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Who we work with

The health ombudsman may refer a health service complaint or other matter to an entity of the State, another State or the Commonwealth with functions that include dealing with the matter.

Working with Ahpra

The OHO provides a single point of entry for health service complaints and operates in a co-regulatory model with the Australian Health Practitioner Agency (Ahpra) when dealing with notifications and complaints about registered health practitioners and students in a registered profession.

Ahpra is a national agency with offices in each state and territory. Ahpra manages the registration and accreditation of all registered health practitioners in Australia. Ahpra works with the 15 National Boards to help protect the public by regulating Australia’s registered health practitioners. Ahpra supports the 15 registered practitioner National Boards in managing the registration and accreditation of registered health practitioners in Australia.

In Queensland, the OHO and Ahpra work together to oversee and regulate registered health practitioners in relation to matters concerning their health, conduct and performance. The OHO and Ahpra work together under the Health Practitioner Regulation National Law (Queensland) 2009.

The OHO is the first place to contact for all health service complaints in Queensland, including notifications and information regarding registered health practitioners and students. Complaints and notifications concerning registered health practitioners and students are jointly considered with Ahpra in accordance with the Health Ombudsman Act 2013. The OHO also collaborates with Ahpra on approaches to dealing with the range of issues identified in complaints and notifications about registered health practitioners.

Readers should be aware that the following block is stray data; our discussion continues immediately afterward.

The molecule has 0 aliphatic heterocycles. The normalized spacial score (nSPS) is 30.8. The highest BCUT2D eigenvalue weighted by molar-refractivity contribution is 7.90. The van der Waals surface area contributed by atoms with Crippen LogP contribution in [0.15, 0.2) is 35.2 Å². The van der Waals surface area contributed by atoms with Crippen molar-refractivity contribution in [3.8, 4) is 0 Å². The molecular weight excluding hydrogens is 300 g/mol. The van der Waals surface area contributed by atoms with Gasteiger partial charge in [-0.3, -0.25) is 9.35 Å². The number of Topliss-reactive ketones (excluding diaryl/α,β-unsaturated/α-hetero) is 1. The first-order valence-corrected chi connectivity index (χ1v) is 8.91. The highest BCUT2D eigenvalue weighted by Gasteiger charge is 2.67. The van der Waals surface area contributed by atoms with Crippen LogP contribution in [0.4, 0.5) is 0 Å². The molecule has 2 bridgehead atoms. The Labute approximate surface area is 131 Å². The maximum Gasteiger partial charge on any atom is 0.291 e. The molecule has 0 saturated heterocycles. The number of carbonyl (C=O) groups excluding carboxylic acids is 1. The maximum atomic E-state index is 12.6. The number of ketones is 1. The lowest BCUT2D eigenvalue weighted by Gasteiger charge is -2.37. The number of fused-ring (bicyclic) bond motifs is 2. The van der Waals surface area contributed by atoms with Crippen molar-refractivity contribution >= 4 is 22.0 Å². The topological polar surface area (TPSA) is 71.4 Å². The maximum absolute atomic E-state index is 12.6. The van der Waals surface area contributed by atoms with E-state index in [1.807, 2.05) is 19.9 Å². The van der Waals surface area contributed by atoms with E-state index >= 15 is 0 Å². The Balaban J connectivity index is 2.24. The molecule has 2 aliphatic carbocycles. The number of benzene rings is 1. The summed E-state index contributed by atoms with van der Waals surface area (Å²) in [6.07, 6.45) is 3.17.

Working with the Queensland Police Service

In Queensland, the Queensland Police Service (QPS) through an agreement with Ahpra and the OHO, notifies and provides certain information to the OHO when registered practitioners are charged/convicted of criminal offences in certain circumstances. The OHO may also be notified by the QPS when an unregistered practitioner is charged or convicted if the conduct indicates that an unregistered practitioner may pose a serious risk.

The OHO has a position embedded within the QPS, known as the Health Ombudsman Liaison Officer (HOLO), which undertakes real-time monitoring for health service providers subject to investigation, charged or convicted with serious criminal offences. Where necessary the OHO's immediate action team can swiftly assess the risks and public interest considerations on these matters and enable the Health Ombudsman to make timely decisions on whether immediate action should be taken to protect public health and safety and maintain confidence in the health system.